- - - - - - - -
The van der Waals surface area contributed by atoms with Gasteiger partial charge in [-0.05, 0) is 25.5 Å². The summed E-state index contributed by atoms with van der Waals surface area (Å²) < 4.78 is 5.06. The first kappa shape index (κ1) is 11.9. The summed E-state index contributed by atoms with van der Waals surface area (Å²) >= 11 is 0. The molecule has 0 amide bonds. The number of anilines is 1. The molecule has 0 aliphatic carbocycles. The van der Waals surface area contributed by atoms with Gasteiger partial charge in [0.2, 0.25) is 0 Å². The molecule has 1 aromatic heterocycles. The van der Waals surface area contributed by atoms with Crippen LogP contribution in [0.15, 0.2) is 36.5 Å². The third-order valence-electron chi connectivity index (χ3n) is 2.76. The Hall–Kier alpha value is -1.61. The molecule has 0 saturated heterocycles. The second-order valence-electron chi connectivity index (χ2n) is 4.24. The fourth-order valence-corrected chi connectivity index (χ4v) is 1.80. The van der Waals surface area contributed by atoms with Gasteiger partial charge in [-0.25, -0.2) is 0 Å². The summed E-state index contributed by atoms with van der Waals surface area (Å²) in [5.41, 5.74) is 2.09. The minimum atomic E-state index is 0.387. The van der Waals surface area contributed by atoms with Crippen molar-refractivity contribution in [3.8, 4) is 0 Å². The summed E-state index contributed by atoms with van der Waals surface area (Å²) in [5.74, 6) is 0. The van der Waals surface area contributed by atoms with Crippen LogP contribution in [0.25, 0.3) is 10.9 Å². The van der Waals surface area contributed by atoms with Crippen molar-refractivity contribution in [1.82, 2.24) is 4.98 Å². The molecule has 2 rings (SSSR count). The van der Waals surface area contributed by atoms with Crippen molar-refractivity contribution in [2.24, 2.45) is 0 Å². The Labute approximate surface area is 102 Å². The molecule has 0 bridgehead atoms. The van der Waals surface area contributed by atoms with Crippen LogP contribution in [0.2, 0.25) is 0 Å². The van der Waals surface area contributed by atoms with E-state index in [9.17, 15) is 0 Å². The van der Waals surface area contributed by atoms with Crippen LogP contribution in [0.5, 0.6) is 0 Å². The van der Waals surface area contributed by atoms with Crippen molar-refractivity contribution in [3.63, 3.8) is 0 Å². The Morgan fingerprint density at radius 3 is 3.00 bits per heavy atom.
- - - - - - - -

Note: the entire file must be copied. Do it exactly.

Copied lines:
The van der Waals surface area contributed by atoms with Gasteiger partial charge in [-0.05, 0) is 25.5 Å². The summed E-state index contributed by atoms with van der Waals surface area (Å²) < 4.78 is 5.06. The first kappa shape index (κ1) is 11.9. The summed E-state index contributed by atoms with van der Waals surface area (Å²) >= 11 is 0. The molecule has 0 amide bonds. The number of anilines is 1. The molecule has 0 aliphatic carbocycles. The van der Waals surface area contributed by atoms with Gasteiger partial charge in [0.2, 0.25) is 0 Å². The molecule has 1 aromatic heterocycles. The van der Waals surface area contributed by atoms with Crippen LogP contribution in [0.15, 0.2) is 36.5 Å². The third-order valence-electron chi connectivity index (χ3n) is 2.76. The Hall–Kier alpha value is -1.61. The molecule has 0 saturated heterocycles. The second-order valence-electron chi connectivity index (χ2n) is 4.24. The fourth-order valence-corrected chi connectivity index (χ4v) is 1.80. The van der Waals surface area contributed by atoms with Gasteiger partial charge in [-0.25, -0.2) is 0 Å². The summed E-state index contributed by atoms with van der Waals surface area (Å²) in [5.41, 5.74) is 2.09. The minimum atomic E-state index is 0.387. The van der Waals surface area contributed by atoms with Crippen molar-refractivity contribution in [3.8, 4) is 0 Å². The summed E-state index contributed by atoms with van der Waals surface area (Å²) in [5.74, 6) is 0. The van der Waals surface area contributed by atoms with Crippen LogP contribution in [0.25, 0.3) is 10.9 Å². The van der Waals surface area contributed by atoms with Crippen molar-refractivity contribution in [1.82, 2.24) is 4.98 Å². The molecule has 2 rings (SSSR count). The van der Waals surface area contributed by atoms with Crippen molar-refractivity contribution in [2.24, 2.45) is 0 Å². The Labute approximate surface area is 102 Å². The molecule has 0 bridgehead atoms. The van der Waals surface area contributed by atoms with Crippen LogP contribution in [0.2, 0.25) is 0 Å². The van der Waals surface area contributed by atoms with E-state index in [9.17, 15) is 0 Å². The van der Waals surface area contributed by atoms with Crippen LogP contribution in [0.5, 0.6) is 0 Å². The van der Waals surface area contributed by atoms with Crippen molar-refractivity contribution in [3.63, 3.8) is 0 Å². The Morgan fingerprint density at radius 3 is 3.00 bits per heavy atom.